How does a company that holds Socialist beliefs succeed in a capitalist market? Let me introduce you to French studio, Motion Twin, developer of the “roguelike Metroidvania” action-platformer, Dead Cells. The studio describes itself as an “anarcho-syndical workers cooperative". In a nutshell, the eleven employees at the studio do not have a “Boss”, they are ALL the “Boss.” It is not a new concept, for workers to own a company. I’d say this probably why the concept works. If you have skin in the game, your going to perform to make it happen. It’s a totally different mindset than just being a mere worker bee. People with shared passion and respect for what they do. I think there’s a significant difference between no bosses and no leads, though. I’d think of it like a project manager — it’s a valid role to keep things organized, but it doesn’t need to be hierarchical, and it can still be democratic (in other words, these leads can be chosen by the group, rather than hired into a fixed position). The non-hierarchical aspect is the essential part to me. They’re not your boss, they’re helping you get your stuff done. That’s also my response to people who are thinking this would lead to creative decisions being done by committee — it doesn’t have to be that at all. It can easily be that final creative decisions are coming from people chosen by the group to make those decisions (and who can also have that authority removed by the group). Basically a participatory economics type of setup. However, the idea of living by a mantra that people are simply not disposable resources is VERY refreshing. I pre-ordered the PS4 version and I’ll be buying everything this company does. And yes, I certainly do see the irony in leveraging capitalism to support syndicalism. The beast eats itself.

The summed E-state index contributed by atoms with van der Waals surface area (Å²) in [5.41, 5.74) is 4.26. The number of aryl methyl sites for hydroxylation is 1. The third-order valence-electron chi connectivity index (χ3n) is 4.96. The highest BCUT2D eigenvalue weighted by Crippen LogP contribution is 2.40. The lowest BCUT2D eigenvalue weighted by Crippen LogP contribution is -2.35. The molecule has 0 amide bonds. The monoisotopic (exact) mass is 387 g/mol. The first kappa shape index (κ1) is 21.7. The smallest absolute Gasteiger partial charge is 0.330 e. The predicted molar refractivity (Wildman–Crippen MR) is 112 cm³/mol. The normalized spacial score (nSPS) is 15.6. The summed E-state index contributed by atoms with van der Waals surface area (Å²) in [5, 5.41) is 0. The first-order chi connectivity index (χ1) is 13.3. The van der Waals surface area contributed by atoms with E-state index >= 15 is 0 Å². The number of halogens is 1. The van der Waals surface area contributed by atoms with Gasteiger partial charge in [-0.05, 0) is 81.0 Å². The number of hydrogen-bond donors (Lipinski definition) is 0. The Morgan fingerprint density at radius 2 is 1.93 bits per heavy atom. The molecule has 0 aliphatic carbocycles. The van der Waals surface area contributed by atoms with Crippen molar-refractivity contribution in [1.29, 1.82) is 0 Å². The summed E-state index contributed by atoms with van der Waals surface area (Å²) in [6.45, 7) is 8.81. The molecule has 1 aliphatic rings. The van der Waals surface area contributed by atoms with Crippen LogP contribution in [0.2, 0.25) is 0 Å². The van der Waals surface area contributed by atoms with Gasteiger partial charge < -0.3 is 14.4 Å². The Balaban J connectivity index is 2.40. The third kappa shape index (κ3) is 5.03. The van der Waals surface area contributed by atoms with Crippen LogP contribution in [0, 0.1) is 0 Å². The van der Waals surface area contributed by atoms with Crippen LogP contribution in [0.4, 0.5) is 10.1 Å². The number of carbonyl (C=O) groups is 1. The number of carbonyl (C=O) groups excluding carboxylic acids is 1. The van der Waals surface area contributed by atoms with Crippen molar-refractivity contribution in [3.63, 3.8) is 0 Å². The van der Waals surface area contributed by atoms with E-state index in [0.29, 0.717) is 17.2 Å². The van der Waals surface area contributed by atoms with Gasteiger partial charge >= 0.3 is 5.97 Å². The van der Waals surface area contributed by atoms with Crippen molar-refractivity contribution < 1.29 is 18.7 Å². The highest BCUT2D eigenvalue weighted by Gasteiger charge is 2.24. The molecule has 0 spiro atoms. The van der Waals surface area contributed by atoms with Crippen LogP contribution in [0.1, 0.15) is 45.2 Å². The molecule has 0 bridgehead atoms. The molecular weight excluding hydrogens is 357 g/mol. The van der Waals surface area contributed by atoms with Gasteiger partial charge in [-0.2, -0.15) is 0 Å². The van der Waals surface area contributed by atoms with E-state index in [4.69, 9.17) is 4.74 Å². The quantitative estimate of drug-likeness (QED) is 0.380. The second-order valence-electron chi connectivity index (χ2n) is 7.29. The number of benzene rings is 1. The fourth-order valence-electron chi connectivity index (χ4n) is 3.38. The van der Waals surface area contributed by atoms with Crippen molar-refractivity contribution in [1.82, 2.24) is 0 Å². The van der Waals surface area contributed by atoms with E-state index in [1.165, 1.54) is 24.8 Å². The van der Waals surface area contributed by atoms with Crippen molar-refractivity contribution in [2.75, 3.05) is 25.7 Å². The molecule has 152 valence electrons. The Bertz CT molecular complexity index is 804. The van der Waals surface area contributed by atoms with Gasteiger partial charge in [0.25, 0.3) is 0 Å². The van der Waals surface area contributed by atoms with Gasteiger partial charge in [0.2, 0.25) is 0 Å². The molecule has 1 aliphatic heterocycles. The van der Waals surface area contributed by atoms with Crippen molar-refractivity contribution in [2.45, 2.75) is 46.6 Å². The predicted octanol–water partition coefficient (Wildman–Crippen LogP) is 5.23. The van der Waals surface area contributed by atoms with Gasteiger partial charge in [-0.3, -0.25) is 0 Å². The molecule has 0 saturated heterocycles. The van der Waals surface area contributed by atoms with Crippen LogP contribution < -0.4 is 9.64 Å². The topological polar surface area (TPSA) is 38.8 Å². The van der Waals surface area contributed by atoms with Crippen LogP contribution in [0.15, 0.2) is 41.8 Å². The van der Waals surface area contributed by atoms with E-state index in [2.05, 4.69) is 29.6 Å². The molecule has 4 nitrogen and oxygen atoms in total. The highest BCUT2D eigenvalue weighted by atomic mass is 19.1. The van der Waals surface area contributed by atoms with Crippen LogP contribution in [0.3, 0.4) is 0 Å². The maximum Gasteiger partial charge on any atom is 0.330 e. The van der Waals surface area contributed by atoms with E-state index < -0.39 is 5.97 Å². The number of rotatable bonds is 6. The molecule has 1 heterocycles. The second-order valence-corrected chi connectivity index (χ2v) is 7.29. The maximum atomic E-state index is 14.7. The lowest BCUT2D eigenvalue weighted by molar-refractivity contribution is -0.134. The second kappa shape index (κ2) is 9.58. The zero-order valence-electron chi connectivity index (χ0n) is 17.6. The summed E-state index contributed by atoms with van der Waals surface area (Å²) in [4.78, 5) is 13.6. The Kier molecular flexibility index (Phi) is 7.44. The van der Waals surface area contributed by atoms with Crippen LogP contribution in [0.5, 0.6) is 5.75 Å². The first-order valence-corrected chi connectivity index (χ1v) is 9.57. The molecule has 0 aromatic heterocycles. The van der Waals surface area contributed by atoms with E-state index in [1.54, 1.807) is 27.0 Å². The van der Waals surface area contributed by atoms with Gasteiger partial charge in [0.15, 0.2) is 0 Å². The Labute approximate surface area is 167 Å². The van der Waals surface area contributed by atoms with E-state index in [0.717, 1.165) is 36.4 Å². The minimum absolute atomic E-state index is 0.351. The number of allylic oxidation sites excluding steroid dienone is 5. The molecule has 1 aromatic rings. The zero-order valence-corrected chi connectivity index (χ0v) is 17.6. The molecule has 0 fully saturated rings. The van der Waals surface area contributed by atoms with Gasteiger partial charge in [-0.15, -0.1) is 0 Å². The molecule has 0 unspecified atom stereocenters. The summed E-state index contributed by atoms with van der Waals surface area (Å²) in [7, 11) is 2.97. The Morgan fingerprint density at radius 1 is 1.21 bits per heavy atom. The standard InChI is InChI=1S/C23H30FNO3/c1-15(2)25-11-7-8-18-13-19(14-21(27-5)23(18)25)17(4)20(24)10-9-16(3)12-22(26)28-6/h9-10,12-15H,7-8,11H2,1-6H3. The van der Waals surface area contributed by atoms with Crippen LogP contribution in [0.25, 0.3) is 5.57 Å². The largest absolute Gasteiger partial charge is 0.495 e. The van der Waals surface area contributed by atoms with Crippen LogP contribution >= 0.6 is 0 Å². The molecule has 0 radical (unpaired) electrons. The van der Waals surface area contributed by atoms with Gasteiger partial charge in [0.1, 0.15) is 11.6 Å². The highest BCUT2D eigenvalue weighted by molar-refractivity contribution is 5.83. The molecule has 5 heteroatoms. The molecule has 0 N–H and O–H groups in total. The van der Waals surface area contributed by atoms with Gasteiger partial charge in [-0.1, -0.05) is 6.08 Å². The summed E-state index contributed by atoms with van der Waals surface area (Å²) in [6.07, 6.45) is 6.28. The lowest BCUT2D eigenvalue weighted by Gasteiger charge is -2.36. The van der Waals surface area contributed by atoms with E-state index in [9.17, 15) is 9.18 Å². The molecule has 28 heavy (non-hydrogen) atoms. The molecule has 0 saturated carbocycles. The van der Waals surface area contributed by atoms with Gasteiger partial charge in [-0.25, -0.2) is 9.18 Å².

Oh and the game...

Dead Cells is fantastic. If you’ve played games like Rogue Legacy or Slay the Spire or any number of other modern Rogue-likes, the base mechanic in Dead Cells will be familiar. Go in, loot up, get as far as you can, die, repeat. But what Dead Cells shares with some of these others, and why it differs from base Rogue-likes, is that you have progression between plays. You are unlocking new weapons and attributes. You start off not being able to get very far, and before you know it you’re facing the first major boss. Then you bang your head against him several times and then you beat him and unlock a whole new challenge. Meanwhile, you’re developing muscle memory and dexterity with the controls to get even better.

I found the combat in Dead Cells to be smooth as butter and the feeling of progression, despite being a roguelike, to be extremely rewarding. There’s a ton of weapons and equipment combinations with some occasionally absurd synergies that force/encourage you to play in completely different ways. The action is very fast paced, so you can get up and running real quick. The layout changes every time, so while the theme and enemies will be similar, it’s enough variety to keep things interesting. The visuals are an acquired taste. Some may find the pixel art unattractive. I loved it, and love the game.

Dead Cells drops on PC, PlayStation 4, Xbox One, and Nintendo Switch on August 7, 2018 for $24.99.

-Dagobot



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Tags: motion twin , dead cells , Playstation 4